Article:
So after promising myself I could re-subscribe at any time, I removed the auto-renew on all but one of the newspapers, and removed the specialty newsletters. Also deleted all older than a week, and best? Have been keeping up with it since!
Our new kitchen awakened my dormant inner Martha Stewart. Not that I always loved to cook and had been constrained. More a fantasy of being a clever and creative cook. The romance of simple ingredients, dishes with a twist. For me, that path meant having a full spice rack at the ready.
So bought a spice rack, bottles, and spices. The bright colors, the textures, just so pretty on the counter! Handblown glass bottles with cork stoppers, all in alphabetical order. Sooo much better than those mismatched plastic bottles (gasp!) in the cabinet. I felt accomplished and organized. Then a couple of things happened.
If you do cook, you know air, and the passage of time degrade spices mightily. The cork stoppers looked great but weren’t airtight. Also, I discovered I liked the reality of shaping and running two businesses more than the dream of creating kitchen magic. But dreams die hard.
At first, I just replaced the spices that had lost their oomph. Because, OF COURSE, I could just slip into kitchen diva mode and whip up something snazzy any time I wanted to. But seems I never really wanted to. So after a few changeovers. I just stopped seeing the spice rack. anymore. Maybe gave it a side-eye as I cleaned around it, but that was it.
So after processing all that spice rack represented, with a sad nod to reality, I reconciled with that dream. Then, dumped out the now-indistinguishable powders and leaves, tossed the cork stoppers, donated the spice rack, and re-purposed the bottles to use as bud vases.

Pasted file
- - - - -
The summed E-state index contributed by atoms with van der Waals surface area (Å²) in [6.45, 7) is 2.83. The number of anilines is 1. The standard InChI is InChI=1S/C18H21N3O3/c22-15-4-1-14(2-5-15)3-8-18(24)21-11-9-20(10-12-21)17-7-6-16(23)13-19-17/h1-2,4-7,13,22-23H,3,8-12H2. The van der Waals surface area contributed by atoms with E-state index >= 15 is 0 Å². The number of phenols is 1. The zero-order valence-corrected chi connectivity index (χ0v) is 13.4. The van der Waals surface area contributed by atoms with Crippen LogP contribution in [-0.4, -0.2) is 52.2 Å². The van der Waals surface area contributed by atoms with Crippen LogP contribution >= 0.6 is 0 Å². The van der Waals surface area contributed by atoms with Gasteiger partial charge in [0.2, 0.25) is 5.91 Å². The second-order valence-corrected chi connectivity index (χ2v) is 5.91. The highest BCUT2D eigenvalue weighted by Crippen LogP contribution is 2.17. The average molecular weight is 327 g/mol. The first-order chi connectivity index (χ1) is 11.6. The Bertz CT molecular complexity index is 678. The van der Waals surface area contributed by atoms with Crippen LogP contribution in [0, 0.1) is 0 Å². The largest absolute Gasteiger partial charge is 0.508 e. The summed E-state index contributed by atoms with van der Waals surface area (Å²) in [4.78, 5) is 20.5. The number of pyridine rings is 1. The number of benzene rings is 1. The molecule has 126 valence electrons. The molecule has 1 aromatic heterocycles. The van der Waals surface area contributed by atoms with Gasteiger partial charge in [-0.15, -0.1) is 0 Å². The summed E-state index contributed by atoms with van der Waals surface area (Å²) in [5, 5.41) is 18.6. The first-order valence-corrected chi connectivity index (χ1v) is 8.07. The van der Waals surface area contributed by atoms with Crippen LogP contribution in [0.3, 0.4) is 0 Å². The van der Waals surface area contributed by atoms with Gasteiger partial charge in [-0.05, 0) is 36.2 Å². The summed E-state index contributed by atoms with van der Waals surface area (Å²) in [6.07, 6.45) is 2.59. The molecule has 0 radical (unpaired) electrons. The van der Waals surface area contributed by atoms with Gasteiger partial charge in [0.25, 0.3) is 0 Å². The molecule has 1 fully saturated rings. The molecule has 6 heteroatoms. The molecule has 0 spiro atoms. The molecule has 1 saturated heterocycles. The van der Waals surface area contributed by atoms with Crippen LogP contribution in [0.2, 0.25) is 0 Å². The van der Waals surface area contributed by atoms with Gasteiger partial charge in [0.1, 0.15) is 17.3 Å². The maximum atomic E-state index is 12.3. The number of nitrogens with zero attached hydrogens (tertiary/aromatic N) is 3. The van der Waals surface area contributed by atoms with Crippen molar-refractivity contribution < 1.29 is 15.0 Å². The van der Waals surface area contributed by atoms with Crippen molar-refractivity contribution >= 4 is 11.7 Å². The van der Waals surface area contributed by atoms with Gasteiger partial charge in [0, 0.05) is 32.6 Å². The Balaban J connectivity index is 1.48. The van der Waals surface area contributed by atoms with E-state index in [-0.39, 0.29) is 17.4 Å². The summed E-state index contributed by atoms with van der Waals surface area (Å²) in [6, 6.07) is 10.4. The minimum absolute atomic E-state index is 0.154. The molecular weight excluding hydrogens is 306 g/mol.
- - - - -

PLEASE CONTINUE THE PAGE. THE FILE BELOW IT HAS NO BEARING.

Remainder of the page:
The most emotional let-go so far, and it’s a two-fer.
Jean was the best mother-in-law. She raised the amazing man I love. And she had such grace.
She loved to buy things for her family. Nothing extravagant, but if she saw something she liked for you, she’d buy it. Her intent was to wait for that next typical gift-giving event, but she’d usually end up giving it to you sooner.
Decorative holiday kitchen towels were one of her things. And no vacation gift shop was unscathed, no holiday insignificant. To this day the towels with Easter bunnies, fall leaves, dogs with Santa hats, hearts, Winnie the Poohs, fireworks, gobblins, and leprechauns are some of my dearest possessions.
I’ve done this a few times over the years with family, but earlier this year decided to share the love more widely So bought a number of sets of shamrock dish towels as gifts for friends I don’t connect with that often.
But of course I didn’t get them out in time for this St. Patrick’s Day. So they’ve been sitting in a box in my upper hall, waiting for March 2024. Why? Because who would send shamrock towels at any other time?
Actually, me. Friends who really know me understand I value intent over timing, and I miss you/love you is a fine message to send anytime. So Part One, the towels will be going out shortly. It is with absolute humility I share Part Two was about letting go of the idea I can do everything I want, on time and (gulp) perfectly. WOWZER.
If you’re trying to get going, remember this: Part of what makes change stick lies in doing it in a manageable way that works for you. New evangelists over-shoot, try to do too much, get discouraged, and become insufferable to boot. Don’t be that person. But do get started. You will feel soooo much better!